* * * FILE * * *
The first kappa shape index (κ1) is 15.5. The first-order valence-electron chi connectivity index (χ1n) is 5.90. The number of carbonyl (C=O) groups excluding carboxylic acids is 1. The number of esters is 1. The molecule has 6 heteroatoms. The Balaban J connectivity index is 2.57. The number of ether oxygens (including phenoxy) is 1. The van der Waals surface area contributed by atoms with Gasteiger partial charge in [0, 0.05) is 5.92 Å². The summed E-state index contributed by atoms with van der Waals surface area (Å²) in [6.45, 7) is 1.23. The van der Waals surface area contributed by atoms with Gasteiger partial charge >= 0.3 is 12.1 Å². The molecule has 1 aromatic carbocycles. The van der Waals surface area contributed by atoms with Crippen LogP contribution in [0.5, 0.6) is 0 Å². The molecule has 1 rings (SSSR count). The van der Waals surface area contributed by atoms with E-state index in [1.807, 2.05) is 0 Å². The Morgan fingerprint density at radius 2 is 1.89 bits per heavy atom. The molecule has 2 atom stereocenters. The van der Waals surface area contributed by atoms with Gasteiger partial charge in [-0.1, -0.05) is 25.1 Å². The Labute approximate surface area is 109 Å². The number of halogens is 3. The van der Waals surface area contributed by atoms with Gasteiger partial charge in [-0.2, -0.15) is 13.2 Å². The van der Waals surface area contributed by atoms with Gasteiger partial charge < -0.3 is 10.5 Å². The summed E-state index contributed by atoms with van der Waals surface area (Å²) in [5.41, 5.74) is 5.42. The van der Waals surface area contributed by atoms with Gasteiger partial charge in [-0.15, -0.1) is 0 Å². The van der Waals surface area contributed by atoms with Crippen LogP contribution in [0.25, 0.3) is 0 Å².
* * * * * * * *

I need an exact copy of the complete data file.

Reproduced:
The first kappa shape index (κ1) is 15.5. The first-order valence-electron chi connectivity index (χ1n) is 5.90. The number of carbonyl (C=O) groups excluding carboxylic acids is 1. The number of esters is 1. The molecule has 6 heteroatoms. The Balaban J connectivity index is 2.57. The number of ether oxygens (including phenoxy) is 1. The van der Waals surface area contributed by atoms with Gasteiger partial charge in [0, 0.05) is 5.92 Å². The summed E-state index contributed by atoms with van der Waals surface area (Å²) in [6.45, 7) is 1.23. The van der Waals surface area contributed by atoms with Gasteiger partial charge >= 0.3 is 12.1 Å². The molecule has 1 aromatic carbocycles. The van der Waals surface area contributed by atoms with Crippen LogP contribution in [0.5, 0.6) is 0 Å². The molecule has 1 rings (SSSR count). The van der Waals surface area contributed by atoms with E-state index in [1.807, 2.05) is 0 Å². The Morgan fingerprint density at radius 2 is 1.89 bits per heavy atom. The molecule has 2 atom stereocenters. The van der Waals surface area contributed by atoms with Gasteiger partial charge in [-0.1, -0.05) is 25.1 Å². The Labute approximate surface area is 109 Å². The number of halogens is 3. The van der Waals surface area contributed by atoms with Gasteiger partial charge in [-0.2, -0.15) is 13.2 Å². The van der Waals surface area contributed by atoms with Gasteiger partial charge < -0.3 is 10.5 Å². The summed E-state index contributed by atoms with van der Waals surface area (Å²) in [5.41, 5.74) is 5.42. The van der Waals surface area contributed by atoms with Gasteiger partial charge in [-0.15, -0.1) is 0 Å². The van der Waals surface area contributed by atoms with Crippen LogP contribution in [0.25, 0.3) is 0 Å².